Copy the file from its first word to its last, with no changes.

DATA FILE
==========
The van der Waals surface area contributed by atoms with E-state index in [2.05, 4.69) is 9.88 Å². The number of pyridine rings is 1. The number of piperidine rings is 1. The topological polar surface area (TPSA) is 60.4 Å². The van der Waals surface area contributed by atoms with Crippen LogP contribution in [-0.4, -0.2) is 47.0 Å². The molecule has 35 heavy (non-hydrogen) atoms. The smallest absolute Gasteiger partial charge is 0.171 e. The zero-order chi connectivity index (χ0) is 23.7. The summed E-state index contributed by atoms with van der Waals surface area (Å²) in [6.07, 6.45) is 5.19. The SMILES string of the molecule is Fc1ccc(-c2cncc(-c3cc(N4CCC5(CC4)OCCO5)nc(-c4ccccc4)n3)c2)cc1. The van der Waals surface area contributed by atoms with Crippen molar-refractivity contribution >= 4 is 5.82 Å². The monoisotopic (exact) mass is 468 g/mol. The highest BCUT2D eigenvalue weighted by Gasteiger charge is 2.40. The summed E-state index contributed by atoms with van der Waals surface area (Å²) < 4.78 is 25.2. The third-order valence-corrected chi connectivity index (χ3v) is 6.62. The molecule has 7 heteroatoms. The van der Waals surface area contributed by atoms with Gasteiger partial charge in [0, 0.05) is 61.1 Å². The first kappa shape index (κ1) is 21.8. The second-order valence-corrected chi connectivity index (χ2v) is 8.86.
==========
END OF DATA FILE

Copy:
The van der Waals surface area contributed by atoms with E-state index in [2.05, 4.69) is 9.88 Å². The number of pyridine rings is 1. The number of piperidine rings is 1. The topological polar surface area (TPSA) is 60.4 Å². The van der Waals surface area contributed by atoms with Crippen LogP contribution in [-0.4, -0.2) is 47.0 Å². The molecule has 35 heavy (non-hydrogen) atoms. The smallest absolute Gasteiger partial charge is 0.171 e. The zero-order chi connectivity index (χ0) is 23.7. The summed E-state index contributed by atoms with van der Waals surface area (Å²) in [6.07, 6.45) is 5.19. The SMILES string of the molecule is Fc1ccc(-c2cncc(-c3cc(N4CCC5(CC4)OCCO5)nc(-c4ccccc4)n3)c2)cc1. The van der Waals surface area contributed by atoms with Crippen molar-refractivity contribution >= 4 is 5.82 Å². The monoisotopic (exact) mass is 468 g/mol. The highest BCUT2D eigenvalue weighted by Gasteiger charge is 2.40. The summed E-state index contributed by atoms with van der Waals surface area (Å²) < 4.78 is 25.2. The third-order valence-corrected chi connectivity index (χ3v) is 6.62. The molecule has 7 heteroatoms. The van der Waals surface area contributed by atoms with Gasteiger partial charge in [0, 0.05) is 61.1 Å². The first kappa shape index (κ1) is 21.8. The second-order valence-corrected chi connectivity index (χ2v) is 8.86.